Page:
As writers we exist in a true meritocracy now. Publication is now open to all, but success is dependent on ability. It’s just about writing good books.


Like most self-published ebook authors I’m constantly engaged in a struggle against an obsessive need to check my sale stats – or clockwatching as I call it. I strive to avoid checking more than once a week since my mood can crash if I fail to sell anything in a 24 hour period. Nuerosis comes with the territory when you’re endeavouring to write stuff for which people may actually part with money so logging in to my sales report every five minutes really isn’t healthy. However, during my last permitted period of obsession I sat down to calculate just how many books I would have to publish in order to generate enough income at the current rate of sale to keep myself in the luxuriant style to which I’m accustomed. Turns out, once taxes are factored in, I need to publish 30 books. Pshaw! Easy you might think. However, it took me the best part of six and a half years to write my first book. At that rate I should make it to full time writer status by the age of 237.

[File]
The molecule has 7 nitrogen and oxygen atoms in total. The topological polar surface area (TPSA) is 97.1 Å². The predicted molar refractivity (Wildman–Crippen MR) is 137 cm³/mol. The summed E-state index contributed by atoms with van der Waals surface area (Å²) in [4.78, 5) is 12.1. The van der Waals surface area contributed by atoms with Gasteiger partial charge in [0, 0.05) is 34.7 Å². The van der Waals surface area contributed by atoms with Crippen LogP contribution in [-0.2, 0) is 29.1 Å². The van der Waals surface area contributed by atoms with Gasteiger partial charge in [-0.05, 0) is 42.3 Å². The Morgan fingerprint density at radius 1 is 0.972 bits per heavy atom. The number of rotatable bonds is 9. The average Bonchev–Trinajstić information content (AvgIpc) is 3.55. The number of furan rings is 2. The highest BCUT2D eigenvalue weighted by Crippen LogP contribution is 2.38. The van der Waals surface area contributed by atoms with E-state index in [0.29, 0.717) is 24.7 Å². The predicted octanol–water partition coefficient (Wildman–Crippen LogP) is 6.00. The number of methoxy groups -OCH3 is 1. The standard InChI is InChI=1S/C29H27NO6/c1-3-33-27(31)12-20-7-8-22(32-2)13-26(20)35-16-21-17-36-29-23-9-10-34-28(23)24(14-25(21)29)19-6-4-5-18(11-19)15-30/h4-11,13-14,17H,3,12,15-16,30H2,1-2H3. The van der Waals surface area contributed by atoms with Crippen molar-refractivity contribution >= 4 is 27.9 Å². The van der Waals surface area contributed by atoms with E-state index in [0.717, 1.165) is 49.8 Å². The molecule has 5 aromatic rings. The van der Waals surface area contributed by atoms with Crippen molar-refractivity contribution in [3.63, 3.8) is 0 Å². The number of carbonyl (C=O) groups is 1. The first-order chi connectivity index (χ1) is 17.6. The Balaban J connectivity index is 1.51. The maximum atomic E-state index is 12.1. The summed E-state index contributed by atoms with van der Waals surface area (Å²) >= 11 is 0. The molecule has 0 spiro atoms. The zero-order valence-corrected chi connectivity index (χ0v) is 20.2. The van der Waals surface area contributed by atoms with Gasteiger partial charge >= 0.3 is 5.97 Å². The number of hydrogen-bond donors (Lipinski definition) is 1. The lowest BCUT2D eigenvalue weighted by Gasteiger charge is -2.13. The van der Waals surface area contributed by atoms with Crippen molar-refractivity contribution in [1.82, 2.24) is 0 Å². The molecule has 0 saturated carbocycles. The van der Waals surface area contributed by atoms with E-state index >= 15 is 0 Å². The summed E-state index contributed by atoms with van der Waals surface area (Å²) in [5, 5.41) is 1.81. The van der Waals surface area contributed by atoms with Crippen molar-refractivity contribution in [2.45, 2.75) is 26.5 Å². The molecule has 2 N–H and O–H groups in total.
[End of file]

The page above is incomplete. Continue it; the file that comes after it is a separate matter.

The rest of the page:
To anyone worried that the above post means the sequel to Blood Song won’t be out for another six and a half years – all I can say is I intend to be writing pretty much every day from 1st April to 31st July after which I may have a first draft, if I don’t die in the attempt. If you like my work and want the sequel to appear as quickly as possible, I will be spurred to greater efforts by good reviews on Amazon or your bookseller of choice – and of course more sales, despite the fact that I’ll only be checking once a week (or once a month if I can manage it).